Soil structure naturally disintegrates and re-forms as soil microbes consume organic carbon and produce microbial “glues”.2 This process can be disrupted through tillage and intensive agricultural activity, which breaks apart aggregates4. Over time, as soil organic carbon is depleted, the regeneration of soil structure after a tillage event can be greatly reduced, resulting in structure degradation.
Degraded soil structure can be diagnosed through use of a penetrometer, or through field observations.
- A penetrometer is a tool used to detect surface or subsoil compaction by measuring the amount of force needed to push a steel probe into the ground.
- Field observations of poor soil structure can include noting difficulty while tilling or digging, observations of crusting, dense horizontal soil layers or lateral root growth when soil is scraped away with a shovel. Soil aggregates can also be hand-crushed to get an idea of compaction levels.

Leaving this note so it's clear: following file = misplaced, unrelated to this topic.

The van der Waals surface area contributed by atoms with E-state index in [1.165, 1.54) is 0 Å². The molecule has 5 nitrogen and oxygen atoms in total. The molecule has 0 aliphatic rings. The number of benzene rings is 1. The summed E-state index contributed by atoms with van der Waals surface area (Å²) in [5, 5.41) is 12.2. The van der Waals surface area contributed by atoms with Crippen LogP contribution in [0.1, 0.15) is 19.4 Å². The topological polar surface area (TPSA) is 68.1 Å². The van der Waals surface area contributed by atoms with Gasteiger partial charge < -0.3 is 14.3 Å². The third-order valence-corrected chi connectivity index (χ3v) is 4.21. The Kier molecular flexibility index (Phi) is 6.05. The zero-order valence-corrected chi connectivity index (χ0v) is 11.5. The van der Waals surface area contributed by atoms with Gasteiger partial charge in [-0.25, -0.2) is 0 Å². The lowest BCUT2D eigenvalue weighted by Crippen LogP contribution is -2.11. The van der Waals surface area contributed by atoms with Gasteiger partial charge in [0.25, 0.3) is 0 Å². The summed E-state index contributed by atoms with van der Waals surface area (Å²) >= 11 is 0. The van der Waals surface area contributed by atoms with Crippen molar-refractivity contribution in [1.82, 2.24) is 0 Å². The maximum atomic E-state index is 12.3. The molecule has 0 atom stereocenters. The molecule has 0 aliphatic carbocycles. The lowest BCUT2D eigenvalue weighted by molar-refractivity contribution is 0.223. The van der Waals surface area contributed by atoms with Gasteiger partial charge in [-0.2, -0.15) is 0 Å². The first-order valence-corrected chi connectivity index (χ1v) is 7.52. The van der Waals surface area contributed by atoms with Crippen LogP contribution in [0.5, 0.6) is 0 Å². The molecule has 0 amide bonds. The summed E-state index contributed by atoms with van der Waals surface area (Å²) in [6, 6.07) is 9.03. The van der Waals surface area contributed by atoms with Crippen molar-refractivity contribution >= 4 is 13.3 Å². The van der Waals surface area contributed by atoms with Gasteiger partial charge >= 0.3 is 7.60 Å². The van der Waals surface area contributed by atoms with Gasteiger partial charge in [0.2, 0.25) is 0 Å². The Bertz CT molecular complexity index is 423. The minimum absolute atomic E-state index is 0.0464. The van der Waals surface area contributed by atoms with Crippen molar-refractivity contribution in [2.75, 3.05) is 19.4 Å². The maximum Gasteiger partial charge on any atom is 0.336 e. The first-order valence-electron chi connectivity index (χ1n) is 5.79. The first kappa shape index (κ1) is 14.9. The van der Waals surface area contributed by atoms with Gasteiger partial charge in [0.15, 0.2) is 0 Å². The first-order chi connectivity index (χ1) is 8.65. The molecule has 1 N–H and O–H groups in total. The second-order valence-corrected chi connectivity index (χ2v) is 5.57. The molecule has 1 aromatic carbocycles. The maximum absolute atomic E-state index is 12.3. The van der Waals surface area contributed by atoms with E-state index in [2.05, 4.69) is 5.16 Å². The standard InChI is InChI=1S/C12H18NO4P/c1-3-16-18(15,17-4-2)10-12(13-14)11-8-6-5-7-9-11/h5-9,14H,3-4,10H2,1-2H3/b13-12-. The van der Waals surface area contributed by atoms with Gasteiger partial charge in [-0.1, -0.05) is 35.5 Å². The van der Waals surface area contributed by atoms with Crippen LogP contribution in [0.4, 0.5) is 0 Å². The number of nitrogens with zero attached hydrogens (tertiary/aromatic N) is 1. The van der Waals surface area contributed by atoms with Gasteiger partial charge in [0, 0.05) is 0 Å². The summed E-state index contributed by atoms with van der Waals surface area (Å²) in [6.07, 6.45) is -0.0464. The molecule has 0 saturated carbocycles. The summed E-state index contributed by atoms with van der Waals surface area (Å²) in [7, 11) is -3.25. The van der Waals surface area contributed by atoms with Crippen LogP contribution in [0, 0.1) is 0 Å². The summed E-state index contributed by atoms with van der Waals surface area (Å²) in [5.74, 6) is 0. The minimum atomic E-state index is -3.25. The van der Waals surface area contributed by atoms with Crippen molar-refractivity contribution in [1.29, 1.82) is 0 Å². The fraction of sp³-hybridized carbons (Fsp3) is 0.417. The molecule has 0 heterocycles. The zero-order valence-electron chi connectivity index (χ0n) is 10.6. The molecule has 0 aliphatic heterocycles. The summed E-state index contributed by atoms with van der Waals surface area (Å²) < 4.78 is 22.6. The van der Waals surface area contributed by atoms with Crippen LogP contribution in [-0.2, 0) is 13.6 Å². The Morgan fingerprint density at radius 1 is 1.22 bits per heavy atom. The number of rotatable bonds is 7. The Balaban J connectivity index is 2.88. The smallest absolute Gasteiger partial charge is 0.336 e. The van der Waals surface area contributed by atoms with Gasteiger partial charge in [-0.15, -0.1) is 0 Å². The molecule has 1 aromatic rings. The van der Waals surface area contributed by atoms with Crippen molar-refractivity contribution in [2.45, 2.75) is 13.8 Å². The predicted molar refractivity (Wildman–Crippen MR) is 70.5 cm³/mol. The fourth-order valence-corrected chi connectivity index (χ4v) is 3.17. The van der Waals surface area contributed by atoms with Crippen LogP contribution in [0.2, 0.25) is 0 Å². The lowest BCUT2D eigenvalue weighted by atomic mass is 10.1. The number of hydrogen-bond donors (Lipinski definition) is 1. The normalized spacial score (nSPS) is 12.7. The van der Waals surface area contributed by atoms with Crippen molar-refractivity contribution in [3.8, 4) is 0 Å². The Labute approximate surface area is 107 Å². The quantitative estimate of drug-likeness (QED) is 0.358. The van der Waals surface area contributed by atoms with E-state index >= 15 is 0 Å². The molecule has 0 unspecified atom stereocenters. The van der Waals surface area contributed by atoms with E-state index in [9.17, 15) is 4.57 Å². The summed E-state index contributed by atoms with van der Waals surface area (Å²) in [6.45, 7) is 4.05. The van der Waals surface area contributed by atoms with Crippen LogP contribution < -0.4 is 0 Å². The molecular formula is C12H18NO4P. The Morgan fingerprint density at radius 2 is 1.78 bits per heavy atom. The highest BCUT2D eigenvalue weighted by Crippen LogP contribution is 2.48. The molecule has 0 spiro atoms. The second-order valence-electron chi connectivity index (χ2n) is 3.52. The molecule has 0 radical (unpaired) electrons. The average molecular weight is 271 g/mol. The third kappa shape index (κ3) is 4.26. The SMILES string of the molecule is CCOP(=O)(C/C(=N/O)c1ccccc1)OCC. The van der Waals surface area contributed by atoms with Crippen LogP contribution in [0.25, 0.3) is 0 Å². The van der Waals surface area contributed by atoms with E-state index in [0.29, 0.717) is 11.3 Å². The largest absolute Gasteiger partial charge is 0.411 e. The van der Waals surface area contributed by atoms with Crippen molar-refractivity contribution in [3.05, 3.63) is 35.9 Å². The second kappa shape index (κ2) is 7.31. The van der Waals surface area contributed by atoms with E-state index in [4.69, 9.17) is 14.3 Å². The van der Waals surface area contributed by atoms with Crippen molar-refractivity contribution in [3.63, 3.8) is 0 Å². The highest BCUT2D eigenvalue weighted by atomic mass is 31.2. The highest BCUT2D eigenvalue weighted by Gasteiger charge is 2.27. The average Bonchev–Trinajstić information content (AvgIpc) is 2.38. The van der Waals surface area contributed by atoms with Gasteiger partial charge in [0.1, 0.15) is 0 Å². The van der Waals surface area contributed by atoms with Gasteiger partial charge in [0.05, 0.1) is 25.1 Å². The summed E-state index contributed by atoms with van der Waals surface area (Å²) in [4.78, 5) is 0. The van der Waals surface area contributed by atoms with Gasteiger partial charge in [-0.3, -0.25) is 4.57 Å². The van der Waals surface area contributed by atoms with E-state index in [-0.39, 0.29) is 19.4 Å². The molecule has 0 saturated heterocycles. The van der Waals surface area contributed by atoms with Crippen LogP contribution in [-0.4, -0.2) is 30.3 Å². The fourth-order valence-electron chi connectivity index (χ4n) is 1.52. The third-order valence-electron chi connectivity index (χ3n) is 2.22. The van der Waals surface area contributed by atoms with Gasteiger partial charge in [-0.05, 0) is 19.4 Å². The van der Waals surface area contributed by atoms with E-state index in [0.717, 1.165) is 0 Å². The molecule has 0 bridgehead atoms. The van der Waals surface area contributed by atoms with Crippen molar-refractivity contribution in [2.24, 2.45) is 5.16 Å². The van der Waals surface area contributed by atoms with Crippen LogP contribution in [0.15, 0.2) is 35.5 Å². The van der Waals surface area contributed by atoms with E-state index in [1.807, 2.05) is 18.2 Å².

- Aggregate slaking measures the breakdown of large air-dried soil aggregates when immersed in water. Soil with good structure will hold together upon submersion better than soil with poor structure. This test gives an idea of a soil’s capacity to sustain its structure during a rainfall event.
An image of soil compaction from tractor tires.
Methods to improve soil structure can involve minimizing the amount of disturbance that occurs, while providing energy sources for microbes to re-form soil aggregates.